Terrence Haynes

Terrence Haynes, of Kankakee, was arrested on drug charges in Coles County earlier this week. In 2019, he had his 1999 murder case expunged from his record when he was granted a certificate of innocence after having spent 20 years in prison.

CHARLESTON — Terrence D. Haynes, who was found innocent in 2019 after spending 20 years in prison for murder, was arrested on drug charges earlier this week in Coles County.

According to online court records, Haynes, 43, was arrested July 7 on felony charges of delivery of cocaine and controlled substance trafficking.

A judge set Haynes’ bond at $100,000, which Haynes posted on Friday. His next court date is July 27.

“Yes, we were informed that he and his brother were arrested in Coles County,” Chicago Attorney Shawn Barrett said in response to an email from the Daily Journal.

Haynes’ brother, Jemiko J. Bates, is facing charges of delivery of cocaine and controlled substance trafficking. A judge set his bond at $150,000, which Bates posted on Friday.

Previously, the 45-year-old Bates worked as a corrections officer for the Illinois Department of Corrections.

Barrett and Andrew Hale of Hale & Monico in Chicago are currently representing Haynes in his federal wrongful conviction civil lawsuit.

Haynes was convicted in August 2000 of shooting and killing Cezaire Murrell on May 27, 1999, in Kankakee. He was sentenced to 45 years.

His conviction was reversed by the Illinois Appellate Court. After being tried and convicted again, the appellate court reversed it again. It was set to go to trial a third time in June 2019, instead Kankakee County State’s Attorney Jim Rowe had the charges dismissed. Haynes was out on bail at the time.

A key witness recanted his testimony, which played a large role in dismissal of the charges.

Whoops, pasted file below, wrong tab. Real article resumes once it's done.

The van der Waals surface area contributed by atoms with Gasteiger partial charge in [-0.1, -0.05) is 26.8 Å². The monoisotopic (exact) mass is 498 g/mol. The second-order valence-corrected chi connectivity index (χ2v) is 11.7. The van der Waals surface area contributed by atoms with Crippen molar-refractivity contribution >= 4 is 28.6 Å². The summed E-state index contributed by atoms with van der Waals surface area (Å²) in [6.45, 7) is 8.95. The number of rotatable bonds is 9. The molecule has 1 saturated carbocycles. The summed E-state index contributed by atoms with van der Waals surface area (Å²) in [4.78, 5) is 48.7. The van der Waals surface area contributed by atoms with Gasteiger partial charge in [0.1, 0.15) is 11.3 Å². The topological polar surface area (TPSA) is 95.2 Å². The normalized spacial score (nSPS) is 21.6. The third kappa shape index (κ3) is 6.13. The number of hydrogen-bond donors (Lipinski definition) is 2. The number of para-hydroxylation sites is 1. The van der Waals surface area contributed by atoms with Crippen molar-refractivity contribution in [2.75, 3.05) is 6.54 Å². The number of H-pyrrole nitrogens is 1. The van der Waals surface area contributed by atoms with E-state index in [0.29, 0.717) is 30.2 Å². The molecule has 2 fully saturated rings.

Five months after the case was dismissed, Haynes had the case expunged from his record in 21st Judicial Court.

Haynes was granted a certificate of innocence by Associate Judge Michael Sabol, and Rowe did not object to the motion.

The certificate allows his attorneys to bring a claim of damages against the state.

Under the current guidelines, Haynes could receive up to $200,000 for being imprisoned for 20 years. Among other things, the certificate helps provide financial assistance for education.

“We see this often with individuals who are released from prison after a long stint, whether their convictions are reversed or not,” Rowe said.

“Unfortunately, while 20-plus years in prison likely institutionalizes people to the point that they stay trapped in a poisoned mindset, at the end of the day that is no excuse. If the allegations against him are proven true, he should be held accountable to the full extent of the law.”

Lawsuit pending

In a federal wrongful conviction civil lawsuit, Haynes’ attorneys argue his constitutional rights were violated, including the Fourth Amendment (unreasonable search and seizures) and 14th Amendment (due process).

The other four counts deal with Illinois state law (malicious prosecution, intentional infliction of emotional distress, legal malpractice and compensation).

It names as defendants the Kankakee State’s Attorney Office, Frank Astrella and Michael Jeneary, County of Kankakee, then-public defender Jamie Boyd, the Kankakee County Public Defender’s Office, city of Kankakee, and Kankakee police officers Kenneth Lowman, Samuel Miller and Susan Wagner.

Astrella and Jeneary prosecuted the case. Lowman, Miller and Wagner investigated the case. Boyd, Kankakee State’s Attorney Office and Kankakee County Public Defender’s Office have been removed from the case.

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